Insurance companies are not in the business of paying more in claims than they receive in premiums. But that doesn’t mean the odds are always against you. If you receive a large and unexpected veterinary bill, what you have paid in premiums may be much less than what you receive in reimbursement. And that is the main point of insurance: to have financial protection against major disasters.

Here is a scenario:

  • Cousins: Suppose you’ve been paying for pet insurance on your dog for three years at about $684 a year. That’s $2,052 so far in pet insurance premiums.
  • A large vet bill: Then her dog ingests one of her toddler’s toys, which ends up costing $4,000 in vet bills. If you have a $500 deductible and a 90% reimbursement level, your out-of-pocket cost for the incident would be $850 ($500 deductible + 10% of 3,500 = $850).
  • The result: Adding the premiums for three years and the toy incident, he paid $2,902. Without pet insurance, she would have paid $4,000 for the vet. She has avoided paying about $1,100 by having pet insurance.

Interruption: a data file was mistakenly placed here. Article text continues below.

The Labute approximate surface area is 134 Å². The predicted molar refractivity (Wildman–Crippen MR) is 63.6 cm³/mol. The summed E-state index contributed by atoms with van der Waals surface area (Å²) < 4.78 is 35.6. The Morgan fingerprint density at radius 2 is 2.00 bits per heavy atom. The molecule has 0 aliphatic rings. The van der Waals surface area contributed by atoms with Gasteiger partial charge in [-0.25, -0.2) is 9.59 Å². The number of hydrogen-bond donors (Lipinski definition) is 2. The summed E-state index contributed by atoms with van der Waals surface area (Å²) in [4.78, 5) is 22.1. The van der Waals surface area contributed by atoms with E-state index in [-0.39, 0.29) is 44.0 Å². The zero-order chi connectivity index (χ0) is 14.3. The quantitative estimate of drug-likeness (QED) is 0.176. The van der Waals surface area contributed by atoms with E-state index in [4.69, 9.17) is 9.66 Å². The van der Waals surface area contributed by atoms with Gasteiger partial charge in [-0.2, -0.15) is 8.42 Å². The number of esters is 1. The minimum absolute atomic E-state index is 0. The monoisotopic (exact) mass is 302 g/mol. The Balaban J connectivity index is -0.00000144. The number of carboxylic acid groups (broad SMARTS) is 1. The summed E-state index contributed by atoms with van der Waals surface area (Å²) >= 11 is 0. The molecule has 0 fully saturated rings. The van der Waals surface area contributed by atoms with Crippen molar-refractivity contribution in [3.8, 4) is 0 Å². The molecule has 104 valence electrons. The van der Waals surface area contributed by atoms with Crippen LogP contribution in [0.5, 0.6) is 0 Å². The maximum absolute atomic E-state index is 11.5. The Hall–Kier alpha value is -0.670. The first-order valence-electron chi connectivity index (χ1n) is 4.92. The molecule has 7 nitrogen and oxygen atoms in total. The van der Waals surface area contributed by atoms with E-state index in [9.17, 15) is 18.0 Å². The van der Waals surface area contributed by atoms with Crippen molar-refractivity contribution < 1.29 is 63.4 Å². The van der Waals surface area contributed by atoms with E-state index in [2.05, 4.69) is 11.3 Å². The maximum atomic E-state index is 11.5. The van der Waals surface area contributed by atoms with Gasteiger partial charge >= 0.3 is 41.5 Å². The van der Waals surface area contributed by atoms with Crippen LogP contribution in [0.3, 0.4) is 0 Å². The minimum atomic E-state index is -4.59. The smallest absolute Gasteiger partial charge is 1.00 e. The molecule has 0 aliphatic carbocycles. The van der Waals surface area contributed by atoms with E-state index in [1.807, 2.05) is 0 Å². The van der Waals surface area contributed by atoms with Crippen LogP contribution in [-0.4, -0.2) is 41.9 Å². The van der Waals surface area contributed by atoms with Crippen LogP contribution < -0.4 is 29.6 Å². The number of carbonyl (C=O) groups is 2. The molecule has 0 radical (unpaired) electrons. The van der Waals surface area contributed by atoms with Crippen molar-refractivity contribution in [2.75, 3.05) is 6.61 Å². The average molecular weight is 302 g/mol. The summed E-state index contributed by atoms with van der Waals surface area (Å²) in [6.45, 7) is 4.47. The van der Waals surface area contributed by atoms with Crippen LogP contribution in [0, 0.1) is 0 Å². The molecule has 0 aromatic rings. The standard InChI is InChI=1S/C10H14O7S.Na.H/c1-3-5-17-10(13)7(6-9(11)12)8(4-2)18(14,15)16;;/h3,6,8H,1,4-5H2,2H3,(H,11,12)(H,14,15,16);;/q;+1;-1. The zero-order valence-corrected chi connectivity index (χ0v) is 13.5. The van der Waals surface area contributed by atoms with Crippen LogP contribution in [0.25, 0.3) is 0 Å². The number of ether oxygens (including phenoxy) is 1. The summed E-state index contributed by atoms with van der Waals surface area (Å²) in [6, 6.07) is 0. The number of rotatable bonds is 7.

“What’s important to know is that four out of five pets will have an unexpected emergency. You don’t know if that’s going to happen three months or three years after you get your pet,” says Walter Haugland, vice president of marketing for Pets Best. “It is almost impossible to plan for the unexpected. So that’s where pet insurance comes in.”

When deciding if pet insurance is worth it, ask yourself:

  • How much are you willing to pay out of pocket for vet bills?
  • How would you pay for expensive vet bills if something came up, like an accident or a disease like cancer?

You may have an idea at this point of how much you’d be willing to pay in vet bills for an emergency. But if his pet really does face a life-or-death situation, “he may be willing to stretch the budget further than he ever imagined,” says Haugland.

“Overall, buying pet insurance can give pet owners peace of mind and options so they can make the best possible decision about caring for a pet, without the financial risk,” says Haugland.